The Blair Witch Project is quite simply one of the most important films of our time. Not only did it firmly establish the “found footage” genre that has been so brilliantly been seized upon by its prodigies like Troll Hunter, REC, and Paranormal Activity; it was also the first film ever to truly benefit from a sustained internet marketing campaign when its directors spread their own DIY mythology of Elly Kedward via html back in a pre-social media age when major media outlets considered “online engagement” to be a prenup for nerds.
It wasn’t without its problems, however, as The Blair Witch Project remains -to this day- one of the most divisive horror films around. For all those who sung its praises for its cinéma-vérité approach, it had an equal amount of detractors who cited idiotic character decisions (kicking the map into the creek?!) and the lack of any actual on-screen horror as to why it was the ultimate “Emperor’s New Clothes” of the horror genre.
If You Go Down to the Woods Today…
Director Adam Wingard (You’re Next and V/H/S) should be applauded for realising the baggage this “project” came with and has nimbly manoeuvred through it to deliver a true sequel to a classic in an age where fudging the boundaries between remake and continuity has become increasingly common.
Blair Witch opens with fresh footage having been recently discovered of Heather Donahue running around “that house” in the original film and said footage is shared with her little brother, James, giving him hope that his sister might still be a resident in the Burkittvilles’ forestry after some 17 years (come on, it’s a franchise about a 200-year-old witch who can bend space-time to her will, so let’s not judge how optimistic that is, shall we?). He bandies up with his aspiring filmmaker girlfriend -the “director” this time round- and a close friend with a plus one, who then decide to venture into the ill-fated woods with another young couple who claim to be experts on the Blair Witch but are most likely conspiracy wackos.
What is increasingly mandatory for a found footage horror these days is explaining why people keep filming under increasing amounts of stress and terror, so the cast nip that one right in the bud early on by showing a veritable arsenal of tech that’ll ensure every movement of theirs will be tracked, with the silver bullet being the on-ear cameras that’ll constantly show their POV whether they want to or not. Basically, it’s the equivalent of the shoulder mounted cams from James Cameron’s Aliens, and it’s a comparison that’s dogged throughout Blair Witch‘s running time.
After a minimal set-up, the motley crew set out into the woods and after one very familiar close encounter with the ghost of Elly Kedward (twigs and tree snapping, et al), the group inevitably turns on the believers, casts them out, and makes for the safety of home. Little did they count on Elly having a controlling stake in Google maps, so they end up right back where they started and reluctantly set up camp again. Forced to spend another night in the woods, Elly really flexes her muscles this time and releases some impressive lumberjack skills to capture the dwindling group and hang Macy Day Parade-sized versions of her favorite doll around the campsite. And then the believers return in a delusional state -as if things couldn’t get any worse…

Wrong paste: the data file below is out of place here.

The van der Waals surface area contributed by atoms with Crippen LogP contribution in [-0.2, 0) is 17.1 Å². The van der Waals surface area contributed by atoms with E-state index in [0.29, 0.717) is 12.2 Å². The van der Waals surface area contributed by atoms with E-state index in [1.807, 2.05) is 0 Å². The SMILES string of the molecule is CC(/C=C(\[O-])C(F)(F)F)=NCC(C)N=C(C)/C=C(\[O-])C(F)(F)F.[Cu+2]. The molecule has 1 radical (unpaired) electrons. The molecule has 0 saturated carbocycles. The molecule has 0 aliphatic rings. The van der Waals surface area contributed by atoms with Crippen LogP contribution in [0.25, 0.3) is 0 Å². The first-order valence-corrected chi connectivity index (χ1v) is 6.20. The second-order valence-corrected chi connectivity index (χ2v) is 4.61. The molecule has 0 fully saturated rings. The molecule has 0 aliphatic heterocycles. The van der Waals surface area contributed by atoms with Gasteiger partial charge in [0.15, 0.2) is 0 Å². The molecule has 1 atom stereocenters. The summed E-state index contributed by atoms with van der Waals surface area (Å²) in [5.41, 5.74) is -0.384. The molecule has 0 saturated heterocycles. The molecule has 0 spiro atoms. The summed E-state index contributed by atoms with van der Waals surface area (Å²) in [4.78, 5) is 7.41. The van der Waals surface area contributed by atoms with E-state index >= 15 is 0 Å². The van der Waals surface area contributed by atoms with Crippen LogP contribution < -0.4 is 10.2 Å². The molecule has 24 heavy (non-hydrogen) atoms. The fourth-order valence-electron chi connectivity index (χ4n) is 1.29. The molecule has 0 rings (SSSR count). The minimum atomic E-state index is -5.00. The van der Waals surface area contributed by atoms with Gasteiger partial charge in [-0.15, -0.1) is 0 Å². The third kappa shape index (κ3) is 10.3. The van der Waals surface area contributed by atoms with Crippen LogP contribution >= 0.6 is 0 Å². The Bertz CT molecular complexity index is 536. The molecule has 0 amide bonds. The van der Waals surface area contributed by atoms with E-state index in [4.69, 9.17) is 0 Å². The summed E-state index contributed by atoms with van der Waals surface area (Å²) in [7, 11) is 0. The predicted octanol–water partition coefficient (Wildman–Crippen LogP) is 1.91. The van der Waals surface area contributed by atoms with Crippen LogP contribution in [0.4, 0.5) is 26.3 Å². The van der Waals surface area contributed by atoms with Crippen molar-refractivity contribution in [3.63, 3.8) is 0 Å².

After what has so far felt like a retread with the volume turned up, the following bust up results in a character unwittingly springing a ghoulish voodoo doll booby trap that acts as the film’s starting pistol to unleash a whole new fresh level of hell. From here on in, Blair Witch becomes an unremitting roller-coaster of a true nightmare permeated with the mythos and icons of its titular legend -we even find out why the victims stand in the corner- which finally includes a smattering of screentime for the previously camera-shy witch.
If The Blair Witch Project was all slow burn and chills with Elly taunting, yet eluding, the original filmmakers’ lenses, then this sequel is all out war (that Aliens comparison again) as we’re given far more glimpses of her physique and an intimate show round of that infamous house. Yet, for all its glee in terrifying us with an effects budget the original’s directors could only have dreamed of back in the late 90’s, Blair Witch can’t quite bottle the lightning twice.
For all the kudos that must be given to Blair Witch for just getting the hell on with it, it does come at a price. It’s a film that simply refuses to take its time as proven by its paltry set-up that seems strangely ignorant -and more crucially lacking in foreboding- of what the protagonists are letting themselves in for and again by the instantaneous flare-ups in group dynamics that appear almost immediately as soon as foot meets moss in Burkittsville.
There’s also little time to develop a sense of dread when the peril makes itself so apparent within the first half an hour (Elly had barely rustled a tent-lining in that time-frame back in ’99) as trees are felled and the Blair Witch marches around like a pissed off Bigfoot looking to oust some home invaders. Then there’s an attempted body horror subplot that goes absolutely nowhere as its carrier is offed in the most mundane way and is an unfortunate echo of the “let’s see what shit sticks” approach of the risible initial sequel, Book of Shadows.
As a result, Blair Witch does end up feeling somewhat ADHD in comparison to its progenitor and you may find yourself wishing for a reprieve before the film blitzes you again, but it has such sights to show you in its rabid last half hour that you’ll probably revel in more show than tell this time round.